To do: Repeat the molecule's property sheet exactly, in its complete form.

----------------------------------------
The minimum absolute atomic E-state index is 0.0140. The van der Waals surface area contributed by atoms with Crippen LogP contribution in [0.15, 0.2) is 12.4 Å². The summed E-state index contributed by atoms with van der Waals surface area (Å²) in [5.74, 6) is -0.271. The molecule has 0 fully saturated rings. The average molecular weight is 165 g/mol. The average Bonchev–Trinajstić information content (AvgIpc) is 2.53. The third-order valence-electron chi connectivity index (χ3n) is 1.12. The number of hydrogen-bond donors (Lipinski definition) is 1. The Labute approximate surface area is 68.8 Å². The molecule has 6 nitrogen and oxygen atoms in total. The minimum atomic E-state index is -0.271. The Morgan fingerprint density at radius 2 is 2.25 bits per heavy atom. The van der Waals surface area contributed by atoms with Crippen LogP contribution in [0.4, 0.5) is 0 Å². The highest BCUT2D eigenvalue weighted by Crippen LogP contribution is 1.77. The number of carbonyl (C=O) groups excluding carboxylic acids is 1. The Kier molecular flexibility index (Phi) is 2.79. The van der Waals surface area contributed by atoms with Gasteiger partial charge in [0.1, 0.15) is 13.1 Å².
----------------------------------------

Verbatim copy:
The minimum absolute atomic E-state index is 0.0140. The van der Waals surface area contributed by atoms with Crippen LogP contribution in [0.15, 0.2) is 12.4 Å². The summed E-state index contributed by atoms with van der Waals surface area (Å²) in [5.74, 6) is -0.271. The molecule has 0 fully saturated rings. The average molecular weight is 165 g/mol. The average Bonchev–Trinajstić information content (AvgIpc) is 2.53. The third-order valence-electron chi connectivity index (χ3n) is 1.12. The number of hydrogen-bond donors (Lipinski definition) is 1. The Labute approximate surface area is 68.8 Å². The molecule has 6 nitrogen and oxygen atoms in total. The minimum atomic E-state index is -0.271. The Morgan fingerprint density at radius 2 is 2.25 bits per heavy atom. The van der Waals surface area contributed by atoms with Crippen LogP contribution in [0.4, 0.5) is 0 Å². The highest BCUT2D eigenvalue weighted by Crippen LogP contribution is 1.77. The number of carbonyl (C=O) groups excluding carboxylic acids is 1. The Kier molecular flexibility index (Phi) is 2.79. The van der Waals surface area contributed by atoms with Gasteiger partial charge in [0.1, 0.15) is 13.1 Å².